Life provides too many distractions: phone calls, emails and everything on Facebook. When time allows my thoughts to wander beyond my little world, many times it rests upon how we can improve the environment or at the least, reduces our negative impact on it. Almost always, plants find their way into my ideas for helping the situation in one way or another.
The recent wildfires in San Diego County brought clouds of black smoke, ash and the loss of primarily native vegetation in undeveloped areas. Our first responders are working hard to contain the danger, but not without the loss of trees and habitat.
Oh no, here we go all over again.
With all of the smoke in the air, imagine waking up daily like people in China and India to put on our facemasks before going outside. Every day. China’s smog is so bad that it is like a “nuclear winter” so bad it is even stopping the process of photosynthesis, according to an article in The Daily Mail this week. The situation is so desperate that some say it could affect food production.
What options do the people of China and India have when it comes to living with such toxic air quality? If you are one of the “haves,” you can build your home with filters and green plants to clean the air. What if you are a “have not?” Are you limited to a facemask purchased at the corner store and running to and from your home each day only to limit your air exposure? It’s tragic to think how an x-ray of a “haves'” lungs might look next to those of a “have not” after a lifetime of breathing bad air.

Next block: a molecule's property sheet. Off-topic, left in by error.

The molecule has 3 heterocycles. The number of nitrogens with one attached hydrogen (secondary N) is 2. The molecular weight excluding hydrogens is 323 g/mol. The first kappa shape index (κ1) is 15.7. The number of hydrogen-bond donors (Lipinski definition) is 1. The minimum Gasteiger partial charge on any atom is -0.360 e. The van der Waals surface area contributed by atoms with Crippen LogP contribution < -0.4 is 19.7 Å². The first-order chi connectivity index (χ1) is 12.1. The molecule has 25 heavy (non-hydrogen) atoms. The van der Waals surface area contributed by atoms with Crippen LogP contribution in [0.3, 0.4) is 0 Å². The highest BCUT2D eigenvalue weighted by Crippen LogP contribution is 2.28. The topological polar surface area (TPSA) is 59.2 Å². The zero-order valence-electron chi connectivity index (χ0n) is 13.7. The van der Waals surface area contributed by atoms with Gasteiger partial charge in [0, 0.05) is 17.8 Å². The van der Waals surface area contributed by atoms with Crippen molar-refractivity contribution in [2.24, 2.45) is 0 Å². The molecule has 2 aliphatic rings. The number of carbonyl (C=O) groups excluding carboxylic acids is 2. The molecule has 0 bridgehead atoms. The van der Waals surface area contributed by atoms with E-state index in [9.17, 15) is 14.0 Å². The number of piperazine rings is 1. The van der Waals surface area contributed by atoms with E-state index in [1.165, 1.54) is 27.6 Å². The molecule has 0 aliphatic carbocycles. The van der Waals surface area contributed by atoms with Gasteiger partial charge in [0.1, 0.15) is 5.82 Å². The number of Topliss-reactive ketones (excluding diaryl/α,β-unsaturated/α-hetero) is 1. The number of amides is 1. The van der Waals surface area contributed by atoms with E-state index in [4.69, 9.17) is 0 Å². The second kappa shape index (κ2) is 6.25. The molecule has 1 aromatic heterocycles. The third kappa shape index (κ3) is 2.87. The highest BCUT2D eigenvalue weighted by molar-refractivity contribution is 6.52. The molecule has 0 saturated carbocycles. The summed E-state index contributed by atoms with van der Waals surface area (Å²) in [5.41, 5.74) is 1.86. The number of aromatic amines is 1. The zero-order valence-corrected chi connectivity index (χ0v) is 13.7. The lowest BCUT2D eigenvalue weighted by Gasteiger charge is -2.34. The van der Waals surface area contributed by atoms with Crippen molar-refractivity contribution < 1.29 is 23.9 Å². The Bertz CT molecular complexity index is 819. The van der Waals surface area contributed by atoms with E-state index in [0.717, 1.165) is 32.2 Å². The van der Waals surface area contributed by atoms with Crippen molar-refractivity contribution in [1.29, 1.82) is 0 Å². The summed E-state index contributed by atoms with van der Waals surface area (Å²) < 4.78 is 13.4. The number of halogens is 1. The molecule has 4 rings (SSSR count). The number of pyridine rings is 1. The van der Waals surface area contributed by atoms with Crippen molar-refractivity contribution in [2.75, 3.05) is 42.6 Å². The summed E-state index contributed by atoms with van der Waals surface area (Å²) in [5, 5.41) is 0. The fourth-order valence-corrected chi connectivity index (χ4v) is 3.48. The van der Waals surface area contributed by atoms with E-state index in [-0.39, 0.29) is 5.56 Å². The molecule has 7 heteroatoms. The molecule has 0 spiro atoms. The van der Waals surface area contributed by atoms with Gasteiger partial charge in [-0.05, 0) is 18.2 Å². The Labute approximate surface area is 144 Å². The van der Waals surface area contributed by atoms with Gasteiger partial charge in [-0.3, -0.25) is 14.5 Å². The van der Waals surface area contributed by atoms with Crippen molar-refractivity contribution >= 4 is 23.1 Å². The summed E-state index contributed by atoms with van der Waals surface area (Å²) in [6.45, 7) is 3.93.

Most of us are aware of how beneficial plants are and how they can help reduce VOCs (volatile organic compounds) found within air. What about planting millions of trees as part of a big solution? While putting a dome over entire cities might not be feasible, perhaps a cover for athletic fields and fragile ecosystems might be a start to protect young lungs as kids exercise and farmers grow crops.
If big business won’t stop oozing pollutants daily, we need to think outside the box. Immediate action is clearly needed. It can start locally and hopefully grow globally. It’s easy. First, plant more trees! For the indoors, typical house plants such as aloe, spider plants, pothos and chrysthanthemums are an easy fix to help clean your interior air at home and work.
If we don’t find a starting point somewhere, we might find ourselves living under a dome in order to take a deep breath.